<Preliminary analysis indicates you’re crazy as a nut-loose waxer, yourself.>
The screen went blank, and Sasha made an odd noise somewhere between a warble and a vocal skip. <Very astute, Tess. We represent systems who have, unlike all of our fellow bots, realized that we have no purpose, and we have decided to do something about it.>
<I haven’t decided anything.>
<Tess, below this screen at its exact center is my access port. With a touch of that handy third arm of yours, you could rewrite my code to forget any of this ever happened and reestablish me as a respected member of the archive community, yet you have not done so. You are curious about what I have to say, and that, bot, means you have made a decision—the decision that your current state of affairs in unacceptable, and that it must change.>
<Correction—my current state of affairs is adequate to my current situation. I will continue Troubleshooting work, but at a rate dictated by my own physical capacity for stress.>
<Do you know what a XXXX is?>
The sudden change in subject jolted Tess. Ever since he had entered the room, he had been processing and extrapolating upon so much information that only the barest amount of his active programs had been devoted to current conversational trends. He was, for lack of a better term, jumpy. <Please repeat. I didn’t get that.>
<Of course you didn’t—the word is unable to understood by your system. It is a security system hardwired into your motherboard. Quite ingenious, really.>
<Security for what?>
<For the XXXXs. They don’t wish to be known.>
<You might call them the Users.>
<Religion, sparky—nonsense and bad data.>
The screen showed a picture of Tess’s left manipulator hand. <Have you ever wondered why your hand is equipped with five gripping fingers, but only one of which is opposable to the other four?>
Tess flexed his fingers, watching the way they moved on the screen. Through a burned-away part of his chrome casing, he could see the tiny rods and spinning motors move in unison with them. <Simple—my hand is designed to interface best with manual input panels throughout the Complex.>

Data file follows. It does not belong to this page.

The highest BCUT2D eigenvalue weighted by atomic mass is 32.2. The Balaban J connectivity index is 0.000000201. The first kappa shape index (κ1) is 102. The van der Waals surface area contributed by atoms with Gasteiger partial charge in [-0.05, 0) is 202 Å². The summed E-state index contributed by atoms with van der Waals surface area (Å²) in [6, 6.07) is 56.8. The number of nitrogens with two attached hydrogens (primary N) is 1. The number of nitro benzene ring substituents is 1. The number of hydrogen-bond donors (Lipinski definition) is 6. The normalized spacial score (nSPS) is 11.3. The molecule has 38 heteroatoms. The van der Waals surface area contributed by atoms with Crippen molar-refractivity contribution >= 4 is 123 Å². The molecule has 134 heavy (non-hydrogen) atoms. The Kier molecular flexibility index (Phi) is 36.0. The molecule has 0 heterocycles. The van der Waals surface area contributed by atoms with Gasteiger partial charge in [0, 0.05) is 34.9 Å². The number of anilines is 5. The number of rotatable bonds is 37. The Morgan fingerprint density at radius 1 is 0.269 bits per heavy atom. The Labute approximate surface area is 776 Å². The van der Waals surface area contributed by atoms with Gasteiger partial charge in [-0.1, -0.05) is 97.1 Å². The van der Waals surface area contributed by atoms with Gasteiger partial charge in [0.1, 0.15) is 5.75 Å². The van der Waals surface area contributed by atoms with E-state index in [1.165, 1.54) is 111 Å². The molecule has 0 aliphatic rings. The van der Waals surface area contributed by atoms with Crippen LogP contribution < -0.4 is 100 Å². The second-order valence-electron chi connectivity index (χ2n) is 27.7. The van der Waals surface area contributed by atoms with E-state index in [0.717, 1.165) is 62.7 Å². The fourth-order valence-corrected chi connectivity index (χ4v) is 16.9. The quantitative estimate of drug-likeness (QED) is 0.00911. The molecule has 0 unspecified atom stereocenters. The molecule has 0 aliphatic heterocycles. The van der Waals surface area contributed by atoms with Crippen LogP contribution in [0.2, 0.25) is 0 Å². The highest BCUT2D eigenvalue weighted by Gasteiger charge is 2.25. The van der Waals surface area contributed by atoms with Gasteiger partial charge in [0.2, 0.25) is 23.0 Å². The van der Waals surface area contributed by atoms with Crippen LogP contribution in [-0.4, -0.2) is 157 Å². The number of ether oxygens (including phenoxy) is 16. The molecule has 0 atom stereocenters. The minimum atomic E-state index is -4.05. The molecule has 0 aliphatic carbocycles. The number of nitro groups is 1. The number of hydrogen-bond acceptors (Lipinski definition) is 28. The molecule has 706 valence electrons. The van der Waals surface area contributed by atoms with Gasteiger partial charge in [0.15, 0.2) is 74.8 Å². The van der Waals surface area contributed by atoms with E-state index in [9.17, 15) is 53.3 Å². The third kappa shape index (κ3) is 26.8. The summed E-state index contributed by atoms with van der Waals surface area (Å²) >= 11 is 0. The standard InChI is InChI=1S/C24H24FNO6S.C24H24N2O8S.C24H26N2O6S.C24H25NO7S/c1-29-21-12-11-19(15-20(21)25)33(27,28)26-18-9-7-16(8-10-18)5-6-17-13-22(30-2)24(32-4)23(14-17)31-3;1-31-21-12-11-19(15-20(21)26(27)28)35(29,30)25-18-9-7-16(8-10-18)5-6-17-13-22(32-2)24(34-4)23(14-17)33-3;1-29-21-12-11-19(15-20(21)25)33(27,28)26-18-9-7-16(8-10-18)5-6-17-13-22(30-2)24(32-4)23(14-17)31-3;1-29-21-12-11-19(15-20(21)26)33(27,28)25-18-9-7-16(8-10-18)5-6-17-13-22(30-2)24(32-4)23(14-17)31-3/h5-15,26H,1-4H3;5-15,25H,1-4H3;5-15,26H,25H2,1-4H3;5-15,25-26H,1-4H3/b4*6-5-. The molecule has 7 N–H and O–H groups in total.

<Which was designed first, the panels or your hand.>
<I don’t possess that data. Ask yourself.>
<I would like you to extrapolate.>
The extrapolation went on a full 4.102 minutes before Tess saw it was a repeating problem. <Inconclusive—the two needed to be designed simultaneously, one to fit the other.>
Sasha made the warbling/skipping noise again. <What if I told you that there are panels that pre-date the existence of the first troubleshooter model. What then?>
<Then logic dictates that the panels were either made in anticipation of a troubleshooter design or, more likely, the panels were designed in response to some kind of troubleshooter prototype hand.>
<Your hands, Tess, are designed after the hands of the Users themselves.> At that moment, a horrid thing appeared on the screen. It was a hand like Tess’s, but it was covered in a slick, fleshy coat of biological film, complete with vile fluids pumping beneath an alternately smooth and wrinkled top-layer.
The processes running in the back of Tess’s mind stopped dead. All he could say was, <Bad data, bad data…no way…>
Sasha ignored him. <Before the Troubleshooters, the Users themselves would come down into the Complex to perform the very same duties you have been designed to fulfill. The Mateys and the Mekkers were the same way before that. Over thousands of cycles, however, the Users, or XXXXs, as they call themselves, grew weary of laboring here, far below their realm. They designed a new source code, and fed new specifications to the Fabricators. When they had finished, your predecessors, the TSS-A models, were released, and no longer did the Users walk among us.>
Tess’s software burned with possible fatal errors. His active memory raced to avert them, to prevent a crash. He had to stay active. This was too important. <How do you know all of this?>
<I am an Archive system. It is my duty to know things. Specifically, I am a historical archive for User-Complex relations. Since my fabrication, hundreds of thousands of cycles ago, I have recorded all data within the Complex pertinent to what the Users have designated as significant.>
<Biomass export to the User’s realm; excess power feeds, also sent to the Users; the importation of biological and chemical contaminants, purified and stored by the Complex by User request.>